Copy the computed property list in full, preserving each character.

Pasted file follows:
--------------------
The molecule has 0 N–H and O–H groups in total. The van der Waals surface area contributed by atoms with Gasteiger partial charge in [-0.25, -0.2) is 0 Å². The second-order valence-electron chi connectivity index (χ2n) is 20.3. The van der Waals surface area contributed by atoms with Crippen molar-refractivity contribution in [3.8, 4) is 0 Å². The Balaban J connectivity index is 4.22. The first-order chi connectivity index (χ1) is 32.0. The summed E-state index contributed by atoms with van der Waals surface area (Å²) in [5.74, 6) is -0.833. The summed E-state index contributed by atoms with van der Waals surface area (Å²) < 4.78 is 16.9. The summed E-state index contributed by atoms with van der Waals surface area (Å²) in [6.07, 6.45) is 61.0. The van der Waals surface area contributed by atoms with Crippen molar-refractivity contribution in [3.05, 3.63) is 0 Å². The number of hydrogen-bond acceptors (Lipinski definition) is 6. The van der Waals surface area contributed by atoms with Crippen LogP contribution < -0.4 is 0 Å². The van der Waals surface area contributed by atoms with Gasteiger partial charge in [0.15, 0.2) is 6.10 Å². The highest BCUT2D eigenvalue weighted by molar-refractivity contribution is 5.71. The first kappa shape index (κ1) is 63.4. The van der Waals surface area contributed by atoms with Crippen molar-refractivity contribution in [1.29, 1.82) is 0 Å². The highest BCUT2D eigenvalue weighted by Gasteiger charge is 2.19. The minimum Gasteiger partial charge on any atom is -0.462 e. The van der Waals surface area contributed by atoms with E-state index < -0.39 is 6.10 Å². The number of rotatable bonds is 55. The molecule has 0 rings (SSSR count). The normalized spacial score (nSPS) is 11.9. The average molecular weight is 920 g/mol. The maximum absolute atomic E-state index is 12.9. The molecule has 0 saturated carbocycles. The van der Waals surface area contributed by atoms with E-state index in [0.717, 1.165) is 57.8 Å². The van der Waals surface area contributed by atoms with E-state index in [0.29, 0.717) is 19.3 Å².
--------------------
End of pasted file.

The molecule has 0 N–H and O–H groups in total. The van der Waals surface area contributed by atoms with Gasteiger partial charge in [-0.25, -0.2) is 0 Å². The second-order valence-electron chi connectivity index (χ2n) is 20.3. The van der Waals surface area contributed by atoms with Crippen molar-refractivity contribution in [3.8, 4) is 0 Å². The Balaban J connectivity index is 4.22. The first-order chi connectivity index (χ1) is 32.0. The summed E-state index contributed by atoms with van der Waals surface area (Å²) in [5.74, 6) is -0.833. The summed E-state index contributed by atoms with van der Waals surface area (Å²) < 4.78 is 16.9. The summed E-state index contributed by atoms with van der Waals surface area (Å²) in [6.07, 6.45) is 61.0. The van der Waals surface area contributed by atoms with Crippen molar-refractivity contribution in [3.05, 3.63) is 0 Å². The number of hydrogen-bond acceptors (Lipinski definition) is 6. The van der Waals surface area contributed by atoms with Crippen LogP contribution < -0.4 is 0 Å². The van der Waals surface area contributed by atoms with Gasteiger partial charge in [0.15, 0.2) is 6.10 Å². The highest BCUT2D eigenvalue weighted by molar-refractivity contribution is 5.71. The first kappa shape index (κ1) is 63.4. The van der Waals surface area contributed by atoms with Crippen molar-refractivity contribution in [1.29, 1.82) is 0 Å². The highest BCUT2D eigenvalue weighted by Gasteiger charge is 2.19. The minimum Gasteiger partial charge on any atom is -0.462 e. The van der Waals surface area contributed by atoms with E-state index < -0.39 is 6.10 Å². The number of rotatable bonds is 55. The molecule has 0 rings (SSSR count). The normalized spacial score (nSPS) is 11.9. The average molecular weight is 920 g/mol. The maximum absolute atomic E-state index is 12.9. The molecule has 0 saturated carbocycles. The van der Waals surface area contributed by atoms with E-state index in [0.717, 1.165) is 57.8 Å². The van der Waals surface area contributed by atoms with E-state index in [0.29, 0.717) is 19.3 Å².